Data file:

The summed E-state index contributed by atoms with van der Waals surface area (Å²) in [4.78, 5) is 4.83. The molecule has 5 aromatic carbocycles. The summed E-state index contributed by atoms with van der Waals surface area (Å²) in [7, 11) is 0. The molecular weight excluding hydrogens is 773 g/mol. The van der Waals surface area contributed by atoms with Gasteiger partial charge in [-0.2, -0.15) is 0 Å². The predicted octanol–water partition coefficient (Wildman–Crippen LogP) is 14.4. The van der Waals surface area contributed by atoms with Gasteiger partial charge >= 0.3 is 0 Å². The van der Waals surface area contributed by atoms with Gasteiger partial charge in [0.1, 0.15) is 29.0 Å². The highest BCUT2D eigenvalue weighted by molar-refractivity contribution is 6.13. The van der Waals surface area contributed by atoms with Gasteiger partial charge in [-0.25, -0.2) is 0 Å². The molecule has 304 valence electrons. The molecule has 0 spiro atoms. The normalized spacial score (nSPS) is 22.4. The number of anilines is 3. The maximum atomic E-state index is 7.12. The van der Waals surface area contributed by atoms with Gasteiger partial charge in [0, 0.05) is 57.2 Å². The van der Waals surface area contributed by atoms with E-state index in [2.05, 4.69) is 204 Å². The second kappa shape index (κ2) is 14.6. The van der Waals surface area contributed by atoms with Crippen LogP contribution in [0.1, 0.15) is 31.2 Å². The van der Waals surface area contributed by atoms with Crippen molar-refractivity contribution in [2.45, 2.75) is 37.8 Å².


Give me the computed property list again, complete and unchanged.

The summed E-state index contributed by atoms with van der Waals surface area (Å²) in [4.78, 5) is 4.83. The molecule has 5 aromatic carbocycles. The summed E-state index contributed by atoms with van der Waals surface area (Å²) in [7, 11) is 0. The molecular weight excluding hydrogens is 773 g/mol. The van der Waals surface area contributed by atoms with Gasteiger partial charge in [-0.2, -0.15) is 0 Å². The predicted octanol–water partition coefficient (Wildman–Crippen LogP) is 14.4. The van der Waals surface area contributed by atoms with Gasteiger partial charge >= 0.3 is 0 Å². The van der Waals surface area contributed by atoms with Gasteiger partial charge in [0.1, 0.15) is 29.0 Å². The highest BCUT2D eigenvalue weighted by molar-refractivity contribution is 6.13. The van der Waals surface area contributed by atoms with Gasteiger partial charge in [-0.25, -0.2) is 0 Å². The molecule has 304 valence electrons. The molecule has 0 spiro atoms. The normalized spacial score (nSPS) is 22.4. The number of anilines is 3. The maximum atomic E-state index is 7.12. The van der Waals surface area contributed by atoms with Gasteiger partial charge in [0, 0.05) is 57.2 Å². The van der Waals surface area contributed by atoms with E-state index in [2.05, 4.69) is 204 Å². The second kappa shape index (κ2) is 14.6. The van der Waals surface area contributed by atoms with Crippen LogP contribution in [0.1, 0.15) is 31.2 Å². The van der Waals surface area contributed by atoms with Crippen molar-refractivity contribution in [2.45, 2.75) is 37.8 Å².